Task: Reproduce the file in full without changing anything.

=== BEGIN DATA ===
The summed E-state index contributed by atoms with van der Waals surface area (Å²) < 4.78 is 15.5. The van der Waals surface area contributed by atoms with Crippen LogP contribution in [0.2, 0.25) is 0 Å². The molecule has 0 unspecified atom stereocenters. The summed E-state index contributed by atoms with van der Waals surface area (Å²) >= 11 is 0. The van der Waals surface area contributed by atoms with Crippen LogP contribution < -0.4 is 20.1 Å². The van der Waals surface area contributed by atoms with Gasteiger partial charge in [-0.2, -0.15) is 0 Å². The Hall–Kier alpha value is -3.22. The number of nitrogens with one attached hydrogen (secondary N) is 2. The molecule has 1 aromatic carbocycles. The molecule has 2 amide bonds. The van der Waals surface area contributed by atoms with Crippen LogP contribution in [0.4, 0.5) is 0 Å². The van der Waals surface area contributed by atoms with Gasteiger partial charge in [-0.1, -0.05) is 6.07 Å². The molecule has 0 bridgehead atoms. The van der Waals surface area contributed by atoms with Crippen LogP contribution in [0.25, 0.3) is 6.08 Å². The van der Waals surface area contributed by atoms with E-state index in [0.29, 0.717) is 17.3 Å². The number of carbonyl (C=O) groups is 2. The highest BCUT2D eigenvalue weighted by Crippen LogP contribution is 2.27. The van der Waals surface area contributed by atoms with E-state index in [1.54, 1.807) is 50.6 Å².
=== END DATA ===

The summed E-state index contributed by atoms with van der Waals surface area (Å²) < 4.78 is 15.5. The van der Waals surface area contributed by atoms with Crippen LogP contribution in [0.2, 0.25) is 0 Å². The molecule has 0 unspecified atom stereocenters. The summed E-state index contributed by atoms with van der Waals surface area (Å²) >= 11 is 0. The van der Waals surface area contributed by atoms with Crippen LogP contribution < -0.4 is 20.1 Å². The van der Waals surface area contributed by atoms with Gasteiger partial charge in [-0.2, -0.15) is 0 Å². The Hall–Kier alpha value is -3.22. The number of nitrogens with one attached hydrogen (secondary N) is 2. The molecule has 1 aromatic carbocycles. The molecule has 2 amide bonds. The van der Waals surface area contributed by atoms with Crippen LogP contribution in [0.4, 0.5) is 0 Å². The van der Waals surface area contributed by atoms with Gasteiger partial charge in [-0.1, -0.05) is 6.07 Å². The molecule has 0 bridgehead atoms. The van der Waals surface area contributed by atoms with Crippen LogP contribution in [0.25, 0.3) is 6.08 Å². The van der Waals surface area contributed by atoms with E-state index in [0.29, 0.717) is 17.3 Å². The number of carbonyl (C=O) groups is 2. The highest BCUT2D eigenvalue weighted by Crippen LogP contribution is 2.27. The van der Waals surface area contributed by atoms with E-state index in [1.54, 1.807) is 50.6 Å².